The Reluctant Rebel is published in paperback by Luath Press and
available now from all good book shops.
We agreed a date. It was only slightly overcast, and my husband, three children and dog joined us in the car. The rising sun on our backs, we drove west.
Following the death of his father, 13-year-old Archie MacDonald has lost faith in the Jacobite Cause. Having witnessed their clan’s terrible defeat at the Battle of Culloden, Archie and his feisty cousin Meg flee back to Lochaber to lie low.
There it is again, hope. The defeat and the despair I can stand, but it’s the hope that kills me, as if the Cause wasn’t lost, as if Father hadn’t died in vain. As if any one of us could possibly come out of this alive…
It was a sandwich. It gives you an idea of the kind of man he is.
Dolan rose and returned with several jam jars. I looked more closely. What? Could it be…?
I’ll never forget that day – the day that two Highlanders sparked this story.
The Day Two Old Highlanders Sparked a Story
‘One day I’ll take you over to the West Coast where I grew up.’ He said once. There are some things I would love to show you.’ My interest was perked. I saw him every week, but we had never spent a whole day in each other’s company. Come to think of it, I couldn’t imagine anyone better to spend a day with at all.
To this day I am not sure Dolan knew anything of our visit in advance, but he threw the door wide and invited us into his small kitchen. ‘This lady is an authoress,’ Finlay began pointing to me. Authoress? I’d never been called that before.
With enemies closing in, the Prince’s fate now rests in the hands of a stable boy and a maid with a white cockade.
Barbara Henderson’s latest book, The Reluctant Rebel, is a Jacobite adventure story for children. Today’s she’s sharing a great guest post about two Highland men who inspired the book. First of all though, here’s what the book is about.
‘I thought I’d take you to my friend Dolan. We might even get a cup of tea, and he’ll have something to show you.’
We may have mingled with tourists at Eilean Donan, but we had seen another Scotland that day, the Scotland of Stories. By the time I got home I was determined to write about the Jacobites. The Reluctant Rebel is the result.
‘These are Jacobite musket balls,’ the old man stated simply. ‘I found them all in the stream here behind the house. This was my boyhood home, you see. I even found this!’ He held up something that looked a bit like old fashioned sugar tongs. ‘This is the tool they used to shape the lead into musket balls. They prepared for battle right here.’ I felt my heart beat faster. A shiver ran down my back. Here. Right here. In the stream I could hear through the open door.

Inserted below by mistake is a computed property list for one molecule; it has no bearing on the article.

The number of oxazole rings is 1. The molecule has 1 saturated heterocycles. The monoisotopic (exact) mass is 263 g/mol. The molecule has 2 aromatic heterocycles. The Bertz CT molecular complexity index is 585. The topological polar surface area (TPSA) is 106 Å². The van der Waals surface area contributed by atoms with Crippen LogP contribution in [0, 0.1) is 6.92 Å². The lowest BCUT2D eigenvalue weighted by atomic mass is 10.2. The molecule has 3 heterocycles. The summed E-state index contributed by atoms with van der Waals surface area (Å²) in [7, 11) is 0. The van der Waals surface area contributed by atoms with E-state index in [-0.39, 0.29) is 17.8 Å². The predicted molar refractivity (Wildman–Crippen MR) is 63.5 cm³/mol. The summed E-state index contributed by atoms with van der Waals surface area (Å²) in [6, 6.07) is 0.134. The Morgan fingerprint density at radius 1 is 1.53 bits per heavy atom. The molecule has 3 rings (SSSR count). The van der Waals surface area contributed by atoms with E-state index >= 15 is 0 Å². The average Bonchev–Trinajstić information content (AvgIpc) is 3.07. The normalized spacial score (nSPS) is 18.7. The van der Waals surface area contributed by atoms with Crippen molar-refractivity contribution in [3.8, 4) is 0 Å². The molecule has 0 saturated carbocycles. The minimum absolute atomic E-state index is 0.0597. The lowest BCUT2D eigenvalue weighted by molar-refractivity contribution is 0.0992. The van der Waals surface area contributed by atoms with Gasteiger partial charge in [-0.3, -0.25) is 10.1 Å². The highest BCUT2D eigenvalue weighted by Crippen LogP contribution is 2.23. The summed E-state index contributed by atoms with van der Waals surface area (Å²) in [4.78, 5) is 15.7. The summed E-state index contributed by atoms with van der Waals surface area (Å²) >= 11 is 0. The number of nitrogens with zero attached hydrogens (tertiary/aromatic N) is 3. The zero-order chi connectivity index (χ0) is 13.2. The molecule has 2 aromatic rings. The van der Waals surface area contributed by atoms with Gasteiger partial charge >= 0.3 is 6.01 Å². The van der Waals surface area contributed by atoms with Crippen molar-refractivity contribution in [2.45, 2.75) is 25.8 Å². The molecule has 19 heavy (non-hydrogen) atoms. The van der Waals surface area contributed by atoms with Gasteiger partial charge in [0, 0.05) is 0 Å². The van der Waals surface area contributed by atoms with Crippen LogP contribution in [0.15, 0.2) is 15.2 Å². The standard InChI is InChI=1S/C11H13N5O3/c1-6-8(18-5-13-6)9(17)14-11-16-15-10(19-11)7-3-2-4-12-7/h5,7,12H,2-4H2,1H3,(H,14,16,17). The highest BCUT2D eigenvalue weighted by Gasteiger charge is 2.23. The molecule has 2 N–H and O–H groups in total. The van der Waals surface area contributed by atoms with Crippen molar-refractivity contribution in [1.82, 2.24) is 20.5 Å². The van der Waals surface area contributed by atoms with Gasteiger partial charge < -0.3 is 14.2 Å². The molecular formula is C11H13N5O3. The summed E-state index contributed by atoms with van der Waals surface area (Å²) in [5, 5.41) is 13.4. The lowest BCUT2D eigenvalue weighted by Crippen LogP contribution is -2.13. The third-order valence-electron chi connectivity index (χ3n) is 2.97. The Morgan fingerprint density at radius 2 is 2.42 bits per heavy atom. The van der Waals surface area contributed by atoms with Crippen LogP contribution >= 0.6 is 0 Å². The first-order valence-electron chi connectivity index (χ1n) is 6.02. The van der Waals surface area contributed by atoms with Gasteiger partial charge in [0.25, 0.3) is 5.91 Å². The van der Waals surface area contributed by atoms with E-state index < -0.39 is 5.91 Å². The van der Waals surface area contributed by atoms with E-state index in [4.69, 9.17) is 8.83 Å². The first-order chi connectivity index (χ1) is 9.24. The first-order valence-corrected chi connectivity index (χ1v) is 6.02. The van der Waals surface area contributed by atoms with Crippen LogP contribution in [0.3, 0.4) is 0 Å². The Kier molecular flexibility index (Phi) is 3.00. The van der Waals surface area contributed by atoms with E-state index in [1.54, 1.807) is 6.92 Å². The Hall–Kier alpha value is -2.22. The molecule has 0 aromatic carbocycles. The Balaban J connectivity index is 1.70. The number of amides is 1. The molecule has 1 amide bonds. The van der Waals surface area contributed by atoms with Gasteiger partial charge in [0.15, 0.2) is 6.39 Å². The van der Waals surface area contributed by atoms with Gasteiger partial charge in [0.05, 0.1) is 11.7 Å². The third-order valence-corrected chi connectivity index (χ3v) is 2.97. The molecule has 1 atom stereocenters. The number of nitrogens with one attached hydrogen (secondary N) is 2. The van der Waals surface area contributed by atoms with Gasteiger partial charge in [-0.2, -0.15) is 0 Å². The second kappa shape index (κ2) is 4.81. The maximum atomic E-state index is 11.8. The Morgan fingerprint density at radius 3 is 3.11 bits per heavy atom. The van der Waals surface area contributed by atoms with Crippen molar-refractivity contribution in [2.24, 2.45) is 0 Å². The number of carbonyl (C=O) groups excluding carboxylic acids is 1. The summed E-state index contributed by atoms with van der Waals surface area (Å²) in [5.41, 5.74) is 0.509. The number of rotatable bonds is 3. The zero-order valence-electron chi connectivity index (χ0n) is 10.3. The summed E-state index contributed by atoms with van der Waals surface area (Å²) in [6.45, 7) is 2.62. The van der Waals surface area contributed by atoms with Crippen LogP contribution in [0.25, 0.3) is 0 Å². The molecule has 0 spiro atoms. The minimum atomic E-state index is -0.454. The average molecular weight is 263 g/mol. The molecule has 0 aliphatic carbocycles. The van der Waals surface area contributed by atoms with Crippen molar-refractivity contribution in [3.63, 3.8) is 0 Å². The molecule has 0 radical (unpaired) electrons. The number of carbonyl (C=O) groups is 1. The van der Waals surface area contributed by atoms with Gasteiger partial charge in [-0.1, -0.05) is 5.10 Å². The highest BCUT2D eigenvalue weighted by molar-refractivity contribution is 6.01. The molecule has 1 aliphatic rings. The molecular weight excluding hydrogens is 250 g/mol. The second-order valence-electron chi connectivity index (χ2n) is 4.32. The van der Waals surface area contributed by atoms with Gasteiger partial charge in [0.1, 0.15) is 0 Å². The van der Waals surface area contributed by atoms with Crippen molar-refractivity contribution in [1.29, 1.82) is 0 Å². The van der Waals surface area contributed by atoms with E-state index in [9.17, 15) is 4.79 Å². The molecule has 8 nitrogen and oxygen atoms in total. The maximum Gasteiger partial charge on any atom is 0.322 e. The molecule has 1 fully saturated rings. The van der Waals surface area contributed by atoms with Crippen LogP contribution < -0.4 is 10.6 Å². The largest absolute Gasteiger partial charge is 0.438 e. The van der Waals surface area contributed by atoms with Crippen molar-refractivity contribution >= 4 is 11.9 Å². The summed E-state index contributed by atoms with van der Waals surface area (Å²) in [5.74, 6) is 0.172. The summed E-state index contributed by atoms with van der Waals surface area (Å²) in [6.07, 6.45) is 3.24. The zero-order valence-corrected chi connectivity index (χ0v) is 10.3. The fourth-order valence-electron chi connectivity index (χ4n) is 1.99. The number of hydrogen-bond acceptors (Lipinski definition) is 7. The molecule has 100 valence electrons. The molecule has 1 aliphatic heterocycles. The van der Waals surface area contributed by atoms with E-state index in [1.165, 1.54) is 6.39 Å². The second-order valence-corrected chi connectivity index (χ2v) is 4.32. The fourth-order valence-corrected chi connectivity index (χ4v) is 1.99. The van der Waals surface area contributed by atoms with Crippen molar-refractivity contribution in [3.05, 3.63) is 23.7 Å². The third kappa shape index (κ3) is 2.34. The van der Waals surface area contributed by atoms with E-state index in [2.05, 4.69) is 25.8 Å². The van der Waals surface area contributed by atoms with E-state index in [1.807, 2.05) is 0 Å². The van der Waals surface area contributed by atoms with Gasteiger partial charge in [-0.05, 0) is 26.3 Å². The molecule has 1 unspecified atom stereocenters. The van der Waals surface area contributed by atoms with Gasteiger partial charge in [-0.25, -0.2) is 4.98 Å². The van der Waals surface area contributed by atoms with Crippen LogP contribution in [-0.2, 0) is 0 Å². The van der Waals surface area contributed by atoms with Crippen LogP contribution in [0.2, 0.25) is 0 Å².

Or so they think.
It didn’t take long before Finlay’s gentle voice interrupted our idle chatter: ‘Pull in over there for a minute if it’s not too much trouble.’ We did and our guide slowly got out of the car and led us a steep path down to a damp memorial in Glenmoriston. He told us about Roderick Mackenzie, a brave and unfortunate Jacobite who happened to bear a striking resemblance to Bonnie Prince Charlie. In the aftermath of the defeat at the Battle of Culloden and with the Prince now on the run, Roderick acted as a decoy. When discovered by the government forces, they killed him immediately and as he collapsed, he shouted You’ve killed your Prince! – a heroic action which bought the real fugitive time to get out of the area. It probably saved his life. Wow, what a story. My writing brain whirred into action. What if… what if… – these questions are always how a story starts for me.
Who will survive this deadly game of hide-and-seek?
We departed soon after and reached the West Coast. At Eilean Donan Castle we stopped at the café, bought sandwiches and shared a pot of tea as Finlay called his wife. ‘We are having a lovely day,’ he enthused. ‘We’re eating like kings!’
Until the fugitive Prince’s life depends on them.
We re-entered the car. Again, unexpectedly, Finlay politely requested we turned off the road. Our car chuntered down a potholed farm road in Glen Shiel. What were we doing here?
‘Sounds great! When?’
When Prince Charles Edward Stuart looks to the people of Borrodale for help, will the young stable boy support the rebellion that has cost him so dearly?
He has a shock of white hair, carves exquisite walking sticks and speaks humbly and hesitantly. I am very fond of ‘Old Finlay’, an elderly friend who attends my church in Inverness. He is the type that answers the question ‘How are you?’ with ‘Mustn’t be grumbling; so much to be thankful for.’ He inevitably rises to his feet to shake your hand and loves nothing more than an impromptu, unannounced visit.